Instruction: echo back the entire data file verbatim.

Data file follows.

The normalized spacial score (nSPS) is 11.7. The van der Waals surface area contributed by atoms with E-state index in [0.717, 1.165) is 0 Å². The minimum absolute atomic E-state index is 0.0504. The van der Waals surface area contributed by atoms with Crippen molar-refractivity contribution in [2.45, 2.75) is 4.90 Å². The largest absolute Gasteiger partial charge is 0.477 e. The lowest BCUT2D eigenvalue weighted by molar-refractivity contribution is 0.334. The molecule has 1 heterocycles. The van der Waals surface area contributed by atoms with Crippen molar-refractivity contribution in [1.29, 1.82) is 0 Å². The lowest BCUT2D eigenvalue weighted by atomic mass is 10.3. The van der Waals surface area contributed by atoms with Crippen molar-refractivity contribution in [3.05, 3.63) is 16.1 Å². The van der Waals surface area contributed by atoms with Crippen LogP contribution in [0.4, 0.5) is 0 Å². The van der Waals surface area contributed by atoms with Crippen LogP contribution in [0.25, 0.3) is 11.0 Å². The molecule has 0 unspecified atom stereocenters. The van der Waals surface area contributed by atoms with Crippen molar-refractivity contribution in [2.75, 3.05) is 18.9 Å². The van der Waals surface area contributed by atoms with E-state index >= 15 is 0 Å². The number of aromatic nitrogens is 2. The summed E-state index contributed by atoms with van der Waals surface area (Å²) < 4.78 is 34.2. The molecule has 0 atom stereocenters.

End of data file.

The normalized spacial score (nSPS) is 11.7. The van der Waals surface area contributed by atoms with E-state index in [0.717, 1.165) is 0 Å². The minimum absolute atomic E-state index is 0.0504. The van der Waals surface area contributed by atoms with Crippen molar-refractivity contribution in [2.45, 2.75) is 4.90 Å². The largest absolute Gasteiger partial charge is 0.477 e. The lowest BCUT2D eigenvalue weighted by molar-refractivity contribution is 0.334. The molecule has 1 heterocycles. The van der Waals surface area contributed by atoms with Crippen molar-refractivity contribution in [1.29, 1.82) is 0 Å². The lowest BCUT2D eigenvalue weighted by atomic mass is 10.3. The van der Waals surface area contributed by atoms with Crippen molar-refractivity contribution in [3.05, 3.63) is 16.1 Å². The van der Waals surface area contributed by atoms with Crippen LogP contribution in [0.4, 0.5) is 0 Å². The van der Waals surface area contributed by atoms with Crippen LogP contribution in [0.25, 0.3) is 11.0 Å². The molecule has 0 unspecified atom stereocenters. The van der Waals surface area contributed by atoms with Crippen molar-refractivity contribution in [2.75, 3.05) is 18.9 Å². The van der Waals surface area contributed by atoms with E-state index >= 15 is 0 Å². The number of aromatic nitrogens is 2. The summed E-state index contributed by atoms with van der Waals surface area (Å²) < 4.78 is 34.2. The molecule has 0 atom stereocenters.